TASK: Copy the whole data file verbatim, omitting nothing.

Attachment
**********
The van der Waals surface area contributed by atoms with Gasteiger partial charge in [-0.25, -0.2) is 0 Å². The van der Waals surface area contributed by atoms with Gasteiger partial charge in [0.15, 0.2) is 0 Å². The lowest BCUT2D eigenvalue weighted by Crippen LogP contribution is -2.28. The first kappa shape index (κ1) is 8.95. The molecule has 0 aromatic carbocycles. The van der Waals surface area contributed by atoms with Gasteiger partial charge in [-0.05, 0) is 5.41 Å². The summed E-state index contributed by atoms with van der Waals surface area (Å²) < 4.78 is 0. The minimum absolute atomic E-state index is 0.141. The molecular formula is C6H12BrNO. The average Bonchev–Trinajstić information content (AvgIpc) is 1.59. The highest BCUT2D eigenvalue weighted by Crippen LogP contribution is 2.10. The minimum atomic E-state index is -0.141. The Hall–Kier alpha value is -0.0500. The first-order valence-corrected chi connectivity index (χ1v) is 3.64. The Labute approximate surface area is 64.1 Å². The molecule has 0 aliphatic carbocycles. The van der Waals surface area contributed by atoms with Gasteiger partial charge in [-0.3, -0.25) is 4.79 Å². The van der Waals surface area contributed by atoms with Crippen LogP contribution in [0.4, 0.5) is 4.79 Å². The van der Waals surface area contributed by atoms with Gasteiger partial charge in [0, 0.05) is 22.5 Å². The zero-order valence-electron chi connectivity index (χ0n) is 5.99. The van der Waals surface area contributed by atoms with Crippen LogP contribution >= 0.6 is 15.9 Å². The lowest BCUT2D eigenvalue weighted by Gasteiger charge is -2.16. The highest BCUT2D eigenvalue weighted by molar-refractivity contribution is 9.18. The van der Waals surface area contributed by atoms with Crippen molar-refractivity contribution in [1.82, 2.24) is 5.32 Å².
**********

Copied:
The van der Waals surface area contributed by atoms with Gasteiger partial charge in [-0.25, -0.2) is 0 Å². The van der Waals surface area contributed by atoms with Gasteiger partial charge in [0.15, 0.2) is 0 Å². The lowest BCUT2D eigenvalue weighted by Crippen LogP contribution is -2.28. The first kappa shape index (κ1) is 8.95. The molecule has 0 aromatic carbocycles. The van der Waals surface area contributed by atoms with Gasteiger partial charge in [-0.05, 0) is 5.41 Å². The summed E-state index contributed by atoms with van der Waals surface area (Å²) < 4.78 is 0. The minimum absolute atomic E-state index is 0.141. The molecular formula is C6H12BrNO. The average Bonchev–Trinajstić information content (AvgIpc) is 1.59. The highest BCUT2D eigenvalue weighted by Crippen LogP contribution is 2.10. The minimum atomic E-state index is -0.141. The Hall–Kier alpha value is -0.0500. The first-order valence-corrected chi connectivity index (χ1v) is 3.64. The Labute approximate surface area is 64.1 Å². The molecule has 0 aliphatic carbocycles. The van der Waals surface area contributed by atoms with Gasteiger partial charge in [-0.3, -0.25) is 4.79 Å². The van der Waals surface area contributed by atoms with Crippen LogP contribution in [0.4, 0.5) is 4.79 Å². The van der Waals surface area contributed by atoms with Gasteiger partial charge in [0, 0.05) is 22.5 Å². The zero-order valence-electron chi connectivity index (χ0n) is 5.99. The van der Waals surface area contributed by atoms with Crippen LogP contribution >= 0.6 is 15.9 Å². The lowest BCUT2D eigenvalue weighted by Gasteiger charge is -2.16. The highest BCUT2D eigenvalue weighted by molar-refractivity contribution is 9.18. The van der Waals surface area contributed by atoms with Crippen molar-refractivity contribution in [1.82, 2.24) is 5.32 Å².